Originally written by the UN News Center.
A landmark study of Kenya’s high-elevation forests shows that the economic cost of deforestation in the East African country exceeds national gains from forestry and logging by more than four-to-one, the United Nations Environment Programme (UNEP) said today.
“Deforestation deprived Kenya’s economy of 5.8 billion shillings ($68 million) in 2010 and 6.6 billion shillings in 2009, far outstripping the roughly 1.3 billion shillings injected from forestry and logging each year,” according to a UNEP news release on the joint UNEP-Kenya Forest Service (KFS) study.
The economic impact of Kenya’s five montane forests – called ‘water towers’ as these forests store water during the rainy season and release it slowly, thus ensuring water flow during dry periods – are assessed in the study, entitled The Role and Contribution of Montane Forests and Related Ecosystem Services to the Kenyan Economy.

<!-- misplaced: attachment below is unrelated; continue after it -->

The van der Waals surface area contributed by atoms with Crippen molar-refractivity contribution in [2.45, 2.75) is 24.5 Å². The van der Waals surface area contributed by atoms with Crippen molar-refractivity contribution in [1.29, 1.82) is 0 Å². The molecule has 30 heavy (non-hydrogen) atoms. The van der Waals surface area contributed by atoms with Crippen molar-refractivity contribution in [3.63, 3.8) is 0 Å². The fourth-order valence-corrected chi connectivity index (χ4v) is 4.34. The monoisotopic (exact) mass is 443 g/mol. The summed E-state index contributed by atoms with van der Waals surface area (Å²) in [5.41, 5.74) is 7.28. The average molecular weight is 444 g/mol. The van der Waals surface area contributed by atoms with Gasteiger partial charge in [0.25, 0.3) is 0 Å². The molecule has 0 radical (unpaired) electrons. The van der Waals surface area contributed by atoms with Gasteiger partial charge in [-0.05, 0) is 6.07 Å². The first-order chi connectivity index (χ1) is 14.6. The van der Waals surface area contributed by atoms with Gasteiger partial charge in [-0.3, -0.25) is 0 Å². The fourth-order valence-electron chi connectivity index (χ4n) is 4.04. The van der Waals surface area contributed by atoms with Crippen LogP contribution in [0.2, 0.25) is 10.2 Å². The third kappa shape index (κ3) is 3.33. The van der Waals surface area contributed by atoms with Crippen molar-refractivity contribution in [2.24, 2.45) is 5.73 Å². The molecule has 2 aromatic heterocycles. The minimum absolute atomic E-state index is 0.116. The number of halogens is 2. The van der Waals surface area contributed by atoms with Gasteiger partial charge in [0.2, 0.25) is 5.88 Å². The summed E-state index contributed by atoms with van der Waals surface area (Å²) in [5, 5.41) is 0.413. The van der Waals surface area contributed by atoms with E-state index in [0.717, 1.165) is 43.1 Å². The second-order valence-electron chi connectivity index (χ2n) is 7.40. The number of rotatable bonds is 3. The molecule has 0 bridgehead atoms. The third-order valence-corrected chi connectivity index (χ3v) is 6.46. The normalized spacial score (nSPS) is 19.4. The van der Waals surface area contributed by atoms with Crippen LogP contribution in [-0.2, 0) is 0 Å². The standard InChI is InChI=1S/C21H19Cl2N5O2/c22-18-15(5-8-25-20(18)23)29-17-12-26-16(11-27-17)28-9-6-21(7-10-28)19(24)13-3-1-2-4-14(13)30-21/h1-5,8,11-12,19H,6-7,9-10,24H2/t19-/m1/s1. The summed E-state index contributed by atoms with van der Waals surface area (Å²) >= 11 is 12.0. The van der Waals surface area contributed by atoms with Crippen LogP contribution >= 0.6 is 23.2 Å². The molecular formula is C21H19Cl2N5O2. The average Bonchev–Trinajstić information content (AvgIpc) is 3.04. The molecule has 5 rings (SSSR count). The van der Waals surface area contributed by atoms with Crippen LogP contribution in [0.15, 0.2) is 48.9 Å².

In his comments on the report, UNEP’s Executive Director, Achim Steiner, recognized rehabilitation work Kenya has undertaken in the Mau Forest Complex, one of the so-called water towers.
“Kenya is today underlining its determination to be among a group of pioneering countries putting its nature-based assets at the centre of its sustainable development ambitions,” he said.
“The findings of this report are based on the best international analytical methods and the latest environmental and economic evidence,” he added. “It is these kinds of cutting-edge assessments that are inspiring more and more countries in Africa and beyond towards the opportunities presented in a transition to an inclusive Green Economy.”